By Associated Press
PORTLAND, Ore. — The 9th U.S. Circuit Court of Appeals on
Thursday temporarily lifted a lower court’s preliminary injunction on
federal law enforcement officers’ use of force, threats and dispersal
orders against journalists and legal observers working at Portland
The injunction was put in place by U.S. District Court
Judge Michael H. Simon while the federal government appeals the
The appeals court said Simon’s injunction was “without
adequate legal basis.” It concluded that the government showed the order
“will cause irreparable harm to law enforcement efforts and personnel.”
The ruling for now basically puts journalists and legal
observers on the same level as demonstrators during orders to disperse
and the use of force.
The matter was heard by 9th Circuit Judges Eric Miller,
Daniel Bress and M. Margaret McKeown. Miller and Bress, both appointed
to the bench by President Donald Trump, lifted the injunction.
McKeown, appointed to the appeals court by President Bill
Clinton, dissented, saying the government “failed to meet its burden to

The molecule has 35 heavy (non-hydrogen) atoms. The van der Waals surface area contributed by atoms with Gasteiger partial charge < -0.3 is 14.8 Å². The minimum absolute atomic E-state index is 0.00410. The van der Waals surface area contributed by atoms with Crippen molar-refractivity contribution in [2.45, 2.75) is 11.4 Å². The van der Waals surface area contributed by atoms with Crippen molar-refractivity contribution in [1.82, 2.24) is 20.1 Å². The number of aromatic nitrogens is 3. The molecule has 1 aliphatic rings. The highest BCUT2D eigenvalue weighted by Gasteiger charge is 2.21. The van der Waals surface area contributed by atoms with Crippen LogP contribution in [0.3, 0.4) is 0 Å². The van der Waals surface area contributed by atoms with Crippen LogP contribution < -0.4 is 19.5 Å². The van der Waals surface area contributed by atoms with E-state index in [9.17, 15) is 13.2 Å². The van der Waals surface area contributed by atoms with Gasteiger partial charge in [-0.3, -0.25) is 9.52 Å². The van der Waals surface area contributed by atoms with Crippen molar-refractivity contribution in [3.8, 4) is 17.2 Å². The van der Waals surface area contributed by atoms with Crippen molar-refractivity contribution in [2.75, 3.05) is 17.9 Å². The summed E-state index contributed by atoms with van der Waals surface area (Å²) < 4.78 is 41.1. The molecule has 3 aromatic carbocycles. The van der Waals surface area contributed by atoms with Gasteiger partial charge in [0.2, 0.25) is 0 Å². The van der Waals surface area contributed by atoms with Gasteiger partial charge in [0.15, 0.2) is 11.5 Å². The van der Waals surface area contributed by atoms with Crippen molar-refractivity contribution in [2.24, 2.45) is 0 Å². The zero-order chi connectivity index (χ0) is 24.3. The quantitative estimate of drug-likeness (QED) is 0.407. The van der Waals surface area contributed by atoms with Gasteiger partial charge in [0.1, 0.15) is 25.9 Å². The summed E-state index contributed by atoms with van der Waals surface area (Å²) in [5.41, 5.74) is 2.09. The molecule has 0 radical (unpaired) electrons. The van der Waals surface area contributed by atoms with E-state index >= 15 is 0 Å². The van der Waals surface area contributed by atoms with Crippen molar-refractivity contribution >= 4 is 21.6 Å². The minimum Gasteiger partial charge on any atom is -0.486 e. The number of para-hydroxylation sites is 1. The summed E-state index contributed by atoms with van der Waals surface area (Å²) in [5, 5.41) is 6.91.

demonstrate either an emergency or irreparable harm” to support lifting
The American Civil Liberties Union of Oregon issued a
statement saying it disagrees with the 9th Circuit decision, describing
it as not the final word.
“The freedom of the press protects a democracy from
devolving into tyranny," the ACLU said. "Under the First Amendment,
press and legal observers must be allowed to document what’s happening
at protests without being assaulted, shot, detained, or arrested. The
government cannot be held to account if there is no one left to document
The measure to halt federal officers from using force,
threats and dispersal orders had been sought by journalists and legal
observers represented by the ACLU of Oregon.
Attorneys submitted statements from journalists,
photojournalists and legal observers who have been shot by federal
officers with impact munitions outside the Mark O. Hatfield United
States Courthouse during the federal response to the demonstrations
against police violence and systemic racism.
U.S. Department of Justice attorneys argued that it was too
difficult for federal officers to distinguish peaceful demonstrators
from violent ones. They said federal officers must make split-second
decisions and, wearing masks, helmets and other face-coverings, they
can’t stop to determine who is a member of the press or a legal observer
— all while commercial fireworks are being thrown at them and lasers
shined in their eyes and everyone before them has their cellphone out
filming their actions.